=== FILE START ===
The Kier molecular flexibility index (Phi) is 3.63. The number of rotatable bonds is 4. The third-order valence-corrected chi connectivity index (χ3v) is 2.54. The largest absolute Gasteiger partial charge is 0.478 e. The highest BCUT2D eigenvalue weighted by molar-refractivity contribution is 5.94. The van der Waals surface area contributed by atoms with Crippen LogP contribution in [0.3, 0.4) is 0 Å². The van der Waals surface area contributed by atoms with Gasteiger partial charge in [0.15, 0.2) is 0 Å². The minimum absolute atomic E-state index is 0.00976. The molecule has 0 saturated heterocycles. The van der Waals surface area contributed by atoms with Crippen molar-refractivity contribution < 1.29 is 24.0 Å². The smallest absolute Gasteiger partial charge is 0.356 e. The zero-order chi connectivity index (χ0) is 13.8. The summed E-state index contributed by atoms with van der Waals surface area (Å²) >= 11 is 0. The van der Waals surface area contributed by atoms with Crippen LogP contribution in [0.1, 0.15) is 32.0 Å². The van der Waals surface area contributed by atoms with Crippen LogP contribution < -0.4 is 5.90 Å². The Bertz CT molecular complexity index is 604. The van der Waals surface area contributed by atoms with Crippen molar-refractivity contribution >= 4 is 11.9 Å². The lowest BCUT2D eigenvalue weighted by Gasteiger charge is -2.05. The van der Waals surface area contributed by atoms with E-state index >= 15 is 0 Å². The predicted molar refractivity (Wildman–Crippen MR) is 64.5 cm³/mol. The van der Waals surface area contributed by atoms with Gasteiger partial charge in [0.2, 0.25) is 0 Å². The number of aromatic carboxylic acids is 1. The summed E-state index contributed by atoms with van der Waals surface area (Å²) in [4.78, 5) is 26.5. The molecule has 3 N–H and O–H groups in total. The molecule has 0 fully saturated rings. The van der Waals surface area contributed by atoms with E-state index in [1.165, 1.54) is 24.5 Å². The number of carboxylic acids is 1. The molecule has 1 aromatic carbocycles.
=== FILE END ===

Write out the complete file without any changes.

The Kier molecular flexibility index (Phi) is 3.63. The number of rotatable bonds is 4. The third-order valence-corrected chi connectivity index (χ3v) is 2.54. The largest absolute Gasteiger partial charge is 0.478 e. The highest BCUT2D eigenvalue weighted by molar-refractivity contribution is 5.94. The van der Waals surface area contributed by atoms with Crippen LogP contribution in [0.3, 0.4) is 0 Å². The van der Waals surface area contributed by atoms with Gasteiger partial charge in [0.15, 0.2) is 0 Å². The minimum absolute atomic E-state index is 0.00976. The molecule has 0 saturated heterocycles. The van der Waals surface area contributed by atoms with Crippen molar-refractivity contribution < 1.29 is 24.0 Å². The smallest absolute Gasteiger partial charge is 0.356 e. The zero-order chi connectivity index (χ0) is 13.8. The summed E-state index contributed by atoms with van der Waals surface area (Å²) >= 11 is 0. The van der Waals surface area contributed by atoms with Crippen LogP contribution in [0.1, 0.15) is 32.0 Å². The van der Waals surface area contributed by atoms with Crippen LogP contribution < -0.4 is 5.90 Å². The Bertz CT molecular complexity index is 604. The van der Waals surface area contributed by atoms with Crippen molar-refractivity contribution >= 4 is 11.9 Å². The lowest BCUT2D eigenvalue weighted by Gasteiger charge is -2.05. The van der Waals surface area contributed by atoms with E-state index >= 15 is 0 Å². The predicted molar refractivity (Wildman–Crippen MR) is 64.5 cm³/mol. The van der Waals surface area contributed by atoms with Gasteiger partial charge in [0.2, 0.25) is 0 Å². The number of aromatic carboxylic acids is 1. The summed E-state index contributed by atoms with van der Waals surface area (Å²) in [4.78, 5) is 26.5. The molecule has 3 N–H and O–H groups in total. The molecule has 0 fully saturated rings. The van der Waals surface area contributed by atoms with E-state index in [1.165, 1.54) is 24.5 Å². The number of carboxylic acids is 1. The molecule has 1 aromatic carbocycles.